BLTC Press Titles


available for Kindle at Amazon.com


The Souls of Black Folk

W. E. B. DuBois


Mortal Coils

Aldous Huxley


The Pictorial Key to the Tarot

Arthur Edward Waite


Letters on the Aesthetical Education of Man

Friedrich Schiller


At one-thirty

by Isabel Ostrander

Excerpt:

"Feel it, man, feel it!" returned Gaunt. "It's dried in thick, raised, sticky clots. And, unless I'm mistaken, it wasn't brushed there by the hand of the murderer, but was deliberately wiped there, placed there hours after the murder." The Coroner strode to the window. "Mr. Gaunt is right," he cried. "Come here, Inspector! It looks like a deliberate and very clumsy attempt to brand the crime as an outside job. It must have been for robbery, of course; one of the servants, probably. But why the fellow should have waited for hours before preparing his alibi, running the risk of some one discovering the crime in the meantime, is beyond me. Also, what has become of the jewels and the weapon— but they'll come to light, of course."

"I'll have the house searched at once, and the servants questioned; put through the third degree, if necessary!" Inspector Hanrahan replied, excitedly.

Gaunt had been stooping, feeling about on the floor before the chair in which the dead man sat, and, at the Inspector's words, he rose, his long fingers slipping for an instant into his waistcoatpocket. He had discovered upon the floor before the chair three tiny hard globules, like irregular pearls.

"I wouldn't do that, Inspector," he suggested, mildly. "At least, searching the house won't do any harm; but don't question the servants in such a manner that you'll lead any of them to suspect that you don't think this was an outside job. If you do, you may defeat your own ends." He turned to the Coroner. "You'll have an autopsy performed immediately, I suppose? I'd like to know at once, if you'll tell me, what caliber and make cartridge was used."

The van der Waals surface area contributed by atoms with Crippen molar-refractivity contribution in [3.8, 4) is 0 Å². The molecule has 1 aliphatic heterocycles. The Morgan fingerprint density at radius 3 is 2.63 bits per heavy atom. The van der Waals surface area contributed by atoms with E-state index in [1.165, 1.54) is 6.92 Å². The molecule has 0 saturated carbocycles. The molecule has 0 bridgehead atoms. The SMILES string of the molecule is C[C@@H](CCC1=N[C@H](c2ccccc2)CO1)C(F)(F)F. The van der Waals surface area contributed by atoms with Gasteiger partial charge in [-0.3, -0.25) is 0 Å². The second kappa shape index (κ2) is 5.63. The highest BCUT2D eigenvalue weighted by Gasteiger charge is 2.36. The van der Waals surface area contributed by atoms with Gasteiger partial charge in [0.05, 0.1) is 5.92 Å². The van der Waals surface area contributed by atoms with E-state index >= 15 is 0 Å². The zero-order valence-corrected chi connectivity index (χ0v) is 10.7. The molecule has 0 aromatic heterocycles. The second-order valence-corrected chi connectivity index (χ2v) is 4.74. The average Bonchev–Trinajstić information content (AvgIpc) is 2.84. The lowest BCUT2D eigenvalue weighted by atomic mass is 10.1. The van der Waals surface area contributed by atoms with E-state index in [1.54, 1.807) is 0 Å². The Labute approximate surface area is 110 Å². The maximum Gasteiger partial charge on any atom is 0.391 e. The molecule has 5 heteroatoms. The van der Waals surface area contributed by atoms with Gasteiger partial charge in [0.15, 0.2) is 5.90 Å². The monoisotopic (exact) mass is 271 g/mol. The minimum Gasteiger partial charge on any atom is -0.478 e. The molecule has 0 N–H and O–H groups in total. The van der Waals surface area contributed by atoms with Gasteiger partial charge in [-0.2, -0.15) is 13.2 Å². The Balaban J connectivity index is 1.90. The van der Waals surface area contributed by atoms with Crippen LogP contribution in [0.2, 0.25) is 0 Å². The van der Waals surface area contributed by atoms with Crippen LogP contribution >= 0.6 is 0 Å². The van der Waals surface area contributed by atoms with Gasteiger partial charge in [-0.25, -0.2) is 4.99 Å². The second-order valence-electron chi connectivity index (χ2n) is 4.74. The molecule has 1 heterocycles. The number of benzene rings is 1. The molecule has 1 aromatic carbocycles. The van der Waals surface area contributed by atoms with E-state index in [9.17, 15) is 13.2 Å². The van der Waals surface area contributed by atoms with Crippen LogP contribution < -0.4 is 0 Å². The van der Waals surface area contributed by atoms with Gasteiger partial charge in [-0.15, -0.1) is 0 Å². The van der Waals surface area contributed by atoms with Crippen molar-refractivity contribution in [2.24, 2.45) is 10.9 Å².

"I'll let you know gladly. You'll be here all day?"

"Yes. I want to make a more thorough examination of the room now, and then I should like to speak to some members of the family. That robbery theory still looks good, of course, Coroner Hildebrand, if it weren't for one thing."

"What's that?" the Inspector turned sharply from the window.

"The dead man's face. Look at his expression. Blank horror and craven fear are stamped upon it!"

"Look here, Mr. Gaunt, I don't see what you can tell about his expression!" Inspector Hanrahan's voice held a good-natured, -easy contempt.

"By feeling the drawn, contracted muscles," Gaunt said, tersely. He resented bitterly any reference to the handicap nature had placed upon him, yet he realized the justice of the implication.

"It may be only the death-agony, the shock, you know, which has distorted his face," the Coroner broke in hastily, soothingly.

"Look at him yourself, Coroner Hildebrand. Does he look like a man suddenly attacked without warning, or like one who recognized his assailant, and read his approaching fate in the other's eyes, but felt powerless to avert it?"

The Coroner was silent, and, with a slight shrug, Gaunt turned away, and bent over the writingtable, his hands playing lightly among the papers and ornaments it contained. From there, he made a circuit of the room, passing swiftly from one article of furniture to another, more as if to orient himself than with any idea of a thorough examination.

Suddenly he paused before a low, swinging lamp of ancient brass, and felt carefully of its jangling pendant ornaments. From one of these, a tiny strand of hair hung, as if caught from the unwary head of some feminine Absalom, in passing beneath it. It was a long strand of but two or three fine, silky hairs, and the detective wound them carefully around his finger, then placed them in the vest-pocket with the tiny white globules.

Meanwhile, the other men went about their gruesome task of removing the body to an adjoining room for the autopsy, and Gaunt heard their heavy, subdued tread down the hall. With silent haste, he approached the door and closed it softly, then returned to the library-table in the center of the room, beside which the body of the murdered man had been seated, and opened drawer after drawer, his hands searching feverishly among the papers they contained, as if seeking some object he fully anticipated finding. If Garret Appleton really had known his assailant, and might actually have feared for his life, it was logical to suppose that he might have kept some weapon with which to protect and, if necessary, defend himself. If that weapon should happen to be a revolver, of the same caliber as that with which he had been shot—


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